The prime ministers’ vision is that the Nordic Region will become the most integrated and sustainable region in the world. The Council of Ministers will therefore strive to achieve a green, competitive and socially sustainable Nordic Region.
“These may sound like big words, but it is an ambitious and specific plan.
We want the Nordic Region to be a pioneer, based on our shared values and our ability to develop solutions together,” says Flemming Møller Mortensen, Danish Minister for Nordic Co-operation.
“We have really shifted the centre of gravity. We will increase the budget for green activities by just over DKK 30 million in 2021, and this figure will increase annually until 2024,” the minister adds.
12 goals for Nordic co-operation
The Ministers for Co-operation approved the action plan during the Danish Presidency of the Nordic Council of Ministers. To ensure a robust shared platform for the work over the next four years, the preparatory work has been carried out in close dialogue with the Nordic Council. It involved a series of dialogue meetings with civil society organisations, especially young people.
The action plan sets out 12 specific goals for the Nordic Council of Ministers during the strategy period. Its political priorities include achieving a more circular, bio-based economy, sustainable and competitive production, and sustainable food systems.
Co-operation to focus on the here and now
The Council of Ministers also strives to involve the people of the Region in the work to make consumption sustainable. Several measures are planned to make it much easier and more attractive for Nordic consumers to prioritise healthy, environmentally sustainable and climate-friendly choices.
“Nordic co-operation will focus on current challenges,” says Kaj Leo Holm Johannesen, Faroese Minister for Nordic Co-operation. “We must learn from our experience of dealing with COVID-19 in 2020. The pandemic will remain a key issue in our work in the years to come – not only in health but also in many other areas. We especially want to focus on green regeneration. We will also continue discussions on co-operation in times of crisis.”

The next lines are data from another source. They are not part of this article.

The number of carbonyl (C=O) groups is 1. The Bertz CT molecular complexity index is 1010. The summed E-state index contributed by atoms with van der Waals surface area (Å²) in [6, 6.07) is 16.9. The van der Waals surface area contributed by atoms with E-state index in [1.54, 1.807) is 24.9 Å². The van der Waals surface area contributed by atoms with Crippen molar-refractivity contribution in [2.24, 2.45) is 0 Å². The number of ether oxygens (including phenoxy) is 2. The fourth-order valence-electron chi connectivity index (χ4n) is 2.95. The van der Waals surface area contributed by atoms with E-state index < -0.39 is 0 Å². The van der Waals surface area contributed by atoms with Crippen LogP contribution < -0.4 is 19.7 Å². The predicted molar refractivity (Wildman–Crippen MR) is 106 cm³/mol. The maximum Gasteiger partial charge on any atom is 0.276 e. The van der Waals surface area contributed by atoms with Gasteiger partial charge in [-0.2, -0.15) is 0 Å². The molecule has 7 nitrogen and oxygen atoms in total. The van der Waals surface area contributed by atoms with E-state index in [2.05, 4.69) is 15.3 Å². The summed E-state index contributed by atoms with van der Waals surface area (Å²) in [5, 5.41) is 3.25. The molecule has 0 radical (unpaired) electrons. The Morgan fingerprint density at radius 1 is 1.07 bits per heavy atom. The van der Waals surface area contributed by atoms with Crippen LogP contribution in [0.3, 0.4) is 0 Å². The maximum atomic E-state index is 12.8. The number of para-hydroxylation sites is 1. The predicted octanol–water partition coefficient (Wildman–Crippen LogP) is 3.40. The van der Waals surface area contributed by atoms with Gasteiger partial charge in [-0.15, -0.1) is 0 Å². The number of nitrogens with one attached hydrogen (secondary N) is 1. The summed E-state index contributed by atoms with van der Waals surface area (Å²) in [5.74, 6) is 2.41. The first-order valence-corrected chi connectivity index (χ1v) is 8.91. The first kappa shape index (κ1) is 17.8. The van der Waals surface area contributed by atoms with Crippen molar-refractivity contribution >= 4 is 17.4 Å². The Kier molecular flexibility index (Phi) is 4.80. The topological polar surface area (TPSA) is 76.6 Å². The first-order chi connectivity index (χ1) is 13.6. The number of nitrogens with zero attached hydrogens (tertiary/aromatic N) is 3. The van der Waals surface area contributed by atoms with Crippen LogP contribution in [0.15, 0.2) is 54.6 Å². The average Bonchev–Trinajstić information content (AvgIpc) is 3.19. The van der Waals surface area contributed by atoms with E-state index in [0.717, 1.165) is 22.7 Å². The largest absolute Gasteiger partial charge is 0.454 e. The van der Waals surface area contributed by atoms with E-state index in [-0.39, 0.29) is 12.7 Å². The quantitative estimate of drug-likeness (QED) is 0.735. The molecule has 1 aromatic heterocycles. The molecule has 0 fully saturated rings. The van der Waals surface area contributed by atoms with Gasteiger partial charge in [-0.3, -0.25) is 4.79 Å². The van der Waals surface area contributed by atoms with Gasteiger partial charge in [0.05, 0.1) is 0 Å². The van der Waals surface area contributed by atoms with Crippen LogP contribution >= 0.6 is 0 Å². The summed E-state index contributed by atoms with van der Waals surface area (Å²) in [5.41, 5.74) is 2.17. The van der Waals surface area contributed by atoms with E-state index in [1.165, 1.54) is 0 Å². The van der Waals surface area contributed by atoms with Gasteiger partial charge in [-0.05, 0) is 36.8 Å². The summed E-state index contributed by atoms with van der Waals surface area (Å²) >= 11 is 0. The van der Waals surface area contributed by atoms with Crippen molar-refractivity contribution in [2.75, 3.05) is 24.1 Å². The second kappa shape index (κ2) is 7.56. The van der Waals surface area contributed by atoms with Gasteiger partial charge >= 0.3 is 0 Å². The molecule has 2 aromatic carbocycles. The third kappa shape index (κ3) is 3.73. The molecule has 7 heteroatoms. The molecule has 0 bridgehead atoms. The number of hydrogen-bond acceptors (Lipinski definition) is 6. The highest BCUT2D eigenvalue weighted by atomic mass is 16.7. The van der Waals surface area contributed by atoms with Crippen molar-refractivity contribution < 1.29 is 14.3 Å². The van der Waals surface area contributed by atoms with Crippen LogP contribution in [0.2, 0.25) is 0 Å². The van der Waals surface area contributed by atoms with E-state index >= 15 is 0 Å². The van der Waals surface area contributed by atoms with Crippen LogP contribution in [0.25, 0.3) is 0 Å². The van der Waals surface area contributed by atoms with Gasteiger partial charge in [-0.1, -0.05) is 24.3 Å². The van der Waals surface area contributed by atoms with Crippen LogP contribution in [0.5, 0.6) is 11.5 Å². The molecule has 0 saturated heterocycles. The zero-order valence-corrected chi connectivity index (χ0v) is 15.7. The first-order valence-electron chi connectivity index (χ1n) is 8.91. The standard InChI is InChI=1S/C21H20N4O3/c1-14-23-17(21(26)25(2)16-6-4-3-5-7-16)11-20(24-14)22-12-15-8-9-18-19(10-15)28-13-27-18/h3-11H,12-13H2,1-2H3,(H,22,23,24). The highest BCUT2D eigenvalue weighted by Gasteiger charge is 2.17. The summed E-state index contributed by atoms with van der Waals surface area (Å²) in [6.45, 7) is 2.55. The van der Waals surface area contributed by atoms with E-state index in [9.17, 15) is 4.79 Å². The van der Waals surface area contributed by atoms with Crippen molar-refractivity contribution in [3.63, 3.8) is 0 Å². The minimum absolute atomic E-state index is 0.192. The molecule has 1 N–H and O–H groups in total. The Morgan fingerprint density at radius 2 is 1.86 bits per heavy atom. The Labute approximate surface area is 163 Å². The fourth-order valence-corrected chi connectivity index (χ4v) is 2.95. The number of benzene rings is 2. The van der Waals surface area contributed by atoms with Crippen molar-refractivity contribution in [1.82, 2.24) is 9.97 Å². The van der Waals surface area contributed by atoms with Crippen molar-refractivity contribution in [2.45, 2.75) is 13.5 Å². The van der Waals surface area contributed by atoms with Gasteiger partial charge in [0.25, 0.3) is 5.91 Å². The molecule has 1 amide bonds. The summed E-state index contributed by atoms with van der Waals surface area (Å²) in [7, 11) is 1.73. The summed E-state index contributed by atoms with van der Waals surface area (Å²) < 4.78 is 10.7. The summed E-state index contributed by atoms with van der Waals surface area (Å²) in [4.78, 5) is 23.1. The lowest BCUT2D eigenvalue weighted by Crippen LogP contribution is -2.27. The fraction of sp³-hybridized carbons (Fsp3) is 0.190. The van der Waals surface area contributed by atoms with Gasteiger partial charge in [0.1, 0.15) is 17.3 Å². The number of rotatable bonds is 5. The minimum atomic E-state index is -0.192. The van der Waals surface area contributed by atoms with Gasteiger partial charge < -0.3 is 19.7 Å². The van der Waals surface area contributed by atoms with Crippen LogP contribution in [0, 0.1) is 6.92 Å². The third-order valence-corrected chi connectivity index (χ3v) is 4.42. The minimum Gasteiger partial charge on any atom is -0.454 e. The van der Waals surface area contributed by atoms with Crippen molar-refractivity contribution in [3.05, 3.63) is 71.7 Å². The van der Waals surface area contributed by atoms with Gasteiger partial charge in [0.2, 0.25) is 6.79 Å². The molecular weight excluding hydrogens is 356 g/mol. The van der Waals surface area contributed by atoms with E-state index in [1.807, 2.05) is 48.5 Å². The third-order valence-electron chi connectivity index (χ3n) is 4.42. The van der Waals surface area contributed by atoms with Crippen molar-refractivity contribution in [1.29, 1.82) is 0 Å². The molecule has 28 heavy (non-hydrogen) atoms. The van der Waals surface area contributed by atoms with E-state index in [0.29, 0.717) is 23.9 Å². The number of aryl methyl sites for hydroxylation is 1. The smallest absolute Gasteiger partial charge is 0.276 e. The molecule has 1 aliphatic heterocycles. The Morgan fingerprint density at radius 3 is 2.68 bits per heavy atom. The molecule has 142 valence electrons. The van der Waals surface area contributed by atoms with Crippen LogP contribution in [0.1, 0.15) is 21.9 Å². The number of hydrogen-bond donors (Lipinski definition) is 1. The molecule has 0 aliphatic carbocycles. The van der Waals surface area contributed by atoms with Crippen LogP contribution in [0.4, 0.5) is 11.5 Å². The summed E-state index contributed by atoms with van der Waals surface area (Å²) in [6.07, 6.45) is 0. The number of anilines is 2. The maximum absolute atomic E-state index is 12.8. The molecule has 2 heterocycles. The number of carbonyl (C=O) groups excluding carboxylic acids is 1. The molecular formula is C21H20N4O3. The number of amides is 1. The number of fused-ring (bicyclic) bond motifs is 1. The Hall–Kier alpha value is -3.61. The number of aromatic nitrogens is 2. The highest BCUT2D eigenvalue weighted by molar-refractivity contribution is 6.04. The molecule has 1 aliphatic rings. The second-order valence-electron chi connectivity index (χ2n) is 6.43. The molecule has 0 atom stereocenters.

Greater co-operation with civil society
Engaging the people of the Region is a recurring theme in the plans for the next few years. The co-operation ministers have approved a plan to increase the involvement of civil society, which will be put into action in spring 2021. Their plan includes setting up a civil society network to support their work that will pave the way for a system of public consultations aimed at creating opportunities for civil society organisations to contribute to the planning of future projects and programmes.
Steen Lynge, Greenlandic Minister for Co-operation, emphasises that Denmark, Greenland and the Faroe Islands’ joint presidency has strived to build broad popular support for Nordic co-operation in all three countries.
“The presidency set out to strengthen the Nordic Region and to build on initiatives that facilitate sustainable economic development. The people of the Region, the business community, civil society and, in particular, young people, must be involved,” he says.
Paula Lehtomäki, Secretary General of the Nordic Council of Ministers, reiterates this point.
“The ministers have also outlined three perspectives that will permeate all of the work of the Nordic Council of Ministers,” she says. These are sustainable development, gender equality and a children andyoung people’s rights.
The various sectors are also expected to work more closely together on other aspects of Nordic co-operation.
“We want to get everyone out of their silos,” Lehtomäki says. “We are modernising co-operation and making it more efficient,” she concludes.